I (along with the rest of the marketing world) have been writing more and more about Twitter in the last few months. How to use it, how to leverage it, and why you need to be part of the conversation. While there are now plenty of examples of why Twitter is valuable in terms of networking and driving traffic, David Armano has a great post this week exploring how two companies are using Twitter to interact with customers and to build their brand.

David takes a look at how both Southwest and Zappos (two companies known for their impressive customer service and creative use of social media) are now leveraging Twitter.

To illustrate my point, I recalled a recent interaction I had with Southwest airlines on Twitter. They had found a comment I made about how much I enjoyed using one of their kiosks and responded to it. The last time I flew Southwest, I shot out a "tweet" right before takeoff saying "thanks for being on time". Of course, by the time I landed, they had responded.

Now along comes Zappos. Specifically their CEO. A couple of weeks ago I am notified that Zappos is following me on Twitter. I watch the brand in their new environment. Observe how they behave. Notice that they begin conversations with other people on Twitter and yesterday it all came together as Zappos spontaneously gave away 10 pairs of shoes randomly to Twitter followers. (Above is a direct message from the CEO explaining to me how he got the idea to do the give-away.)

I honestly can't say I'm surprised about either of these companies leveraging Twitter this way. Zappos is well known for their amazing customer service. Southwest is well known for having one of the most engaging blogs in corporate America. In fact, Southwest is so dedicating to using their blog to have conversations with their customers, that they often take business ideas to their core customers before putting them in place at the company.

Thus, it should come as no surprise that these companies are exploring other ways of talking to their customers. In fact, there's something to be learned from following companies like Zappos and Southwest on Twitter.

The Zappos team has done a great job of building up followers. Yesterday they gave away ten pairs of shoes to random followers. Today, they are giving away a trip to Vegas and lunch with Zappos CEO Tony Hsieh. As of the writing of this post, Zappos had more than 1300 followers. While those numbers aren't staggering, they are impressive for a company. Tony uses the Zappos Twitter account to share details of his day, to gather feedback on company projects and even to invite Vegas area Twitter users to a company picnic.

Southwest tends to use their account more for scanning conversation from Twitter users who are flying Southwest and for responding directly to comments about the airline. If you scan their list of recent posts, you'll see it's absolutely filled with messages to Southwest customers.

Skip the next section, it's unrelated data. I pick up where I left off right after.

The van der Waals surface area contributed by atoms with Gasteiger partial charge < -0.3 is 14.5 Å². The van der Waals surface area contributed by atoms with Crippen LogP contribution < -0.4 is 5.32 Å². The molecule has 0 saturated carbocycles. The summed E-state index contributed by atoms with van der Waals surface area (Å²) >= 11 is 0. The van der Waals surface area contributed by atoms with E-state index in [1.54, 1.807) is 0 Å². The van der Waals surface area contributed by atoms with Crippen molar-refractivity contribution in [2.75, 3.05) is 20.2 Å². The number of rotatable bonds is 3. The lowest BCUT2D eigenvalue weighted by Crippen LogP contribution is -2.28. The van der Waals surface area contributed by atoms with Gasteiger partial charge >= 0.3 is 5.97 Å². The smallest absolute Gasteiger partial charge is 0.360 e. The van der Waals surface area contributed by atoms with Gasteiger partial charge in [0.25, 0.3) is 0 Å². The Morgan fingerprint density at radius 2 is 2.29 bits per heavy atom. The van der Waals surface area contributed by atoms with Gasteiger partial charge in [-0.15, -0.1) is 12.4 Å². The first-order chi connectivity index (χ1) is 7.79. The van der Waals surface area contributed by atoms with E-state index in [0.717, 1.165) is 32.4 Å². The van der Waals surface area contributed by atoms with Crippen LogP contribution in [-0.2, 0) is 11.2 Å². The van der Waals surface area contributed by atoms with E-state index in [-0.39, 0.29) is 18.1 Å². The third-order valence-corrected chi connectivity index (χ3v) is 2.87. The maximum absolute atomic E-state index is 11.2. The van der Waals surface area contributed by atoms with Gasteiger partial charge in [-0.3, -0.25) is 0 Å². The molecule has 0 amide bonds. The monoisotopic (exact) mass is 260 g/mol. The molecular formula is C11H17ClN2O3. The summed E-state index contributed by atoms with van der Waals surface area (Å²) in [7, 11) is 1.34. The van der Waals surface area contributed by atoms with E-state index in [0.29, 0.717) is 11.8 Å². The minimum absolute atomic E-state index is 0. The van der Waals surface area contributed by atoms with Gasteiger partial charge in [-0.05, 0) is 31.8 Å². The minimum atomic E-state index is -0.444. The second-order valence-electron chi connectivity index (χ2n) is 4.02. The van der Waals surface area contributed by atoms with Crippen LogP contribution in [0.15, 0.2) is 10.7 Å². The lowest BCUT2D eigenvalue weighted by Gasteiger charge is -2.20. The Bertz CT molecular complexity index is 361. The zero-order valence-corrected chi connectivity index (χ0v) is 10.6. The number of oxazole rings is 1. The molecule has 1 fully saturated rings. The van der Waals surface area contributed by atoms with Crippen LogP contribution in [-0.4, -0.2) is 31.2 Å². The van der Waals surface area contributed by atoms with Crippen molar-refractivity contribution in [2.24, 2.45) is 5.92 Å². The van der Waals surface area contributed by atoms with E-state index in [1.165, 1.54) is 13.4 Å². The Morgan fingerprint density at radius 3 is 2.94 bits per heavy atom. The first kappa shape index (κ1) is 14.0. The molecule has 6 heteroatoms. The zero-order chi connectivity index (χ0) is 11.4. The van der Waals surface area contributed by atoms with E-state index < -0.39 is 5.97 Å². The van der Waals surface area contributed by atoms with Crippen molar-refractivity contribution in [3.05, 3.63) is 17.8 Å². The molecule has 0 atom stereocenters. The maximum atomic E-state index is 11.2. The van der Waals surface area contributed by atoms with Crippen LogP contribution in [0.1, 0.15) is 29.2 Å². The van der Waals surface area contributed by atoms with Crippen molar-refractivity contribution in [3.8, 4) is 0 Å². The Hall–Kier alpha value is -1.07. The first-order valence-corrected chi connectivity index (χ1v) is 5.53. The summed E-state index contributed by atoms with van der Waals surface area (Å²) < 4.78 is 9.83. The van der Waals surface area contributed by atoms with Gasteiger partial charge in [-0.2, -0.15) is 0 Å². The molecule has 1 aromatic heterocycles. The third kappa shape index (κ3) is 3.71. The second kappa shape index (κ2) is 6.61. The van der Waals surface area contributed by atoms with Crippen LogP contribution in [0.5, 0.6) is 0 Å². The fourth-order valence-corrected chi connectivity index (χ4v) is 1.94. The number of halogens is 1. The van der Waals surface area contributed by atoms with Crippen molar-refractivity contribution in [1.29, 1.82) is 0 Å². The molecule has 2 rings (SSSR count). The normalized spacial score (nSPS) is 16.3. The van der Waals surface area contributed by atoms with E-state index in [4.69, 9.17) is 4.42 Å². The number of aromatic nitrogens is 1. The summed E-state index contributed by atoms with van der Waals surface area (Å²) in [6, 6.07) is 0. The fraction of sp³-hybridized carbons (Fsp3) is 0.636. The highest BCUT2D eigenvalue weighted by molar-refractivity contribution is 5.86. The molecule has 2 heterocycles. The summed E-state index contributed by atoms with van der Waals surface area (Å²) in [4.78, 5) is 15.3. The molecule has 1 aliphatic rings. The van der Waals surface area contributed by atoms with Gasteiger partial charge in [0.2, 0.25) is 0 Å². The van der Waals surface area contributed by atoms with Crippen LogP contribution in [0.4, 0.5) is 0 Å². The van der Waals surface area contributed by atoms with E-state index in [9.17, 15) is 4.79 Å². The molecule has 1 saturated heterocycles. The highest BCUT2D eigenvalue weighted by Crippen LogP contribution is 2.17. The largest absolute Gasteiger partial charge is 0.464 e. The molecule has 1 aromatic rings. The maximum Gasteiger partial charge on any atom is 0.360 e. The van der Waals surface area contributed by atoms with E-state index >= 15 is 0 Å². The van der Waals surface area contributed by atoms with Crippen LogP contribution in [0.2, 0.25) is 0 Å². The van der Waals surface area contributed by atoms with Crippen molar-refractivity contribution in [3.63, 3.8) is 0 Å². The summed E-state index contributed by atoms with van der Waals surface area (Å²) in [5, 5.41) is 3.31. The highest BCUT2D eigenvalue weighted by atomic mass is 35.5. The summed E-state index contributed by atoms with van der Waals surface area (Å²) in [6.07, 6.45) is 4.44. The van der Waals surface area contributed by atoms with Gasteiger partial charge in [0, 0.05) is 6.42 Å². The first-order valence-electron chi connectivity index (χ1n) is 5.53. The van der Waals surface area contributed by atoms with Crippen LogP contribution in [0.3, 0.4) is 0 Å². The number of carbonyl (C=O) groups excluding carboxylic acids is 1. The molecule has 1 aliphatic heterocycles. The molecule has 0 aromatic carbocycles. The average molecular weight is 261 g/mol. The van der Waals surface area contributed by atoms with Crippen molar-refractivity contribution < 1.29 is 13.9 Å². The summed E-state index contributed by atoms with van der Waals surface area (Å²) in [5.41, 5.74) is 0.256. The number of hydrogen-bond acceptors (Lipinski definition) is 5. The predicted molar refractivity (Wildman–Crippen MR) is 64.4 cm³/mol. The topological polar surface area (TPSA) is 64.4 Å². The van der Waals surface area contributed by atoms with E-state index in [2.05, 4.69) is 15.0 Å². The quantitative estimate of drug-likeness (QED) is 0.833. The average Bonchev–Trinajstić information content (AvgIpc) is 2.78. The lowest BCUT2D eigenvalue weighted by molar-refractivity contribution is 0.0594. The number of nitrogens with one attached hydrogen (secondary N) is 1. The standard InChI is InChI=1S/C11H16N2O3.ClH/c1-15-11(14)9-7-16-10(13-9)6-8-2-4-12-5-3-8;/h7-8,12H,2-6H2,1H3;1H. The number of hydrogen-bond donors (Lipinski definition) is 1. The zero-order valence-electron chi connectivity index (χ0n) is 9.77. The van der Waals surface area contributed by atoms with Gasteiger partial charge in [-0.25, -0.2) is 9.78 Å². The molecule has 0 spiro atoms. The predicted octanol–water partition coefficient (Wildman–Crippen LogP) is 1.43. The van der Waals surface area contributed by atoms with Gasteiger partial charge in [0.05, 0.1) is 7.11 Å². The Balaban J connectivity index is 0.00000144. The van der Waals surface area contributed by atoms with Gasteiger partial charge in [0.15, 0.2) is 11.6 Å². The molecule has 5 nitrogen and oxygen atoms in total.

The trick here is to remember to find balance. Tony Hsieh explains he often relies on direct messaging to respond to customer comments. It's important to respond to tweets, but it obviously wouldn't take long for folks to start unfollowing Zappos because of all the responses. I'd expect we might see Southwest follow suit with this method of customer response as their network grows as well.

April 14, 2008

Jennifer Laycock is the Editor of Search Engine Guide, the Social Media Faculty Chair for MarketMotive and offers small business social media strategy & consulting. Jennifer enjoys the challenge of finding unique and creative ways to connect with consumers without spending a fortune in marketing dollars. Though she now prefers to work with small businesses, Jennifer’s clients have included companies like Verizon, American Greetings and Highlights for Children.


We were just brainstorming the other day about the creative use of twitter. One of the items was the idea that a shoe company (strange!) or a purse company could distribute information about up-to-the-minute product releases for crazy fans via Twitter. Give-aways or a step up from this.

I also had a good example of a business twittering (and yes, it's tough to find); JetBlue



Also, @comcastcares is coming on strong as of late.

I enjoyed your insights and wonder what you think about (a) how a company can use twitter poorly and (b) non-marketing uses such as qwitter.

@comcastcares responded to my twitter-tirade against DirecTV in about 47 seconds. Good stuff!

Read about how DirecTV is hosing me and how Comcast really might care: http://tinyurl.com/647kyk

What an utterly ghastly world you all inhabit.

Bollocks to the airline, and bollocks to kowtowing to them.

You all live in some ludicrous meta-bubble floating high above the real world.

Zappos really has done a great job with their Twitter. Since this post, they have gone from 1300 followers to 206,000 followers. Tony Hsieh was quoted as saying that you have to "Embrace the transparency!" to really succeed and it looks like he knows what he's talking about!

Ya once I made a comment re my Dell corporate laptop (Latitude). It was not positive, lol, screen repair and waiting for 25 minutes with Dell. I got a message from a support rep and it was fixed promptly. So this really empowers the joe schmoe consumer.
Also there's a been a lot of companies using Twitter for INTERNAL employee satisfaction. We use Igloo and when our group got upset about something, Jay (the president) actually poped in and helped us so even internally it is having an impact. (There are a lot of other good internal corporate twitter sites like Snipia and YooLinkPro)

Search Engine Guide > Jennifer Laycock > Great Examples of Corporate Twitter Use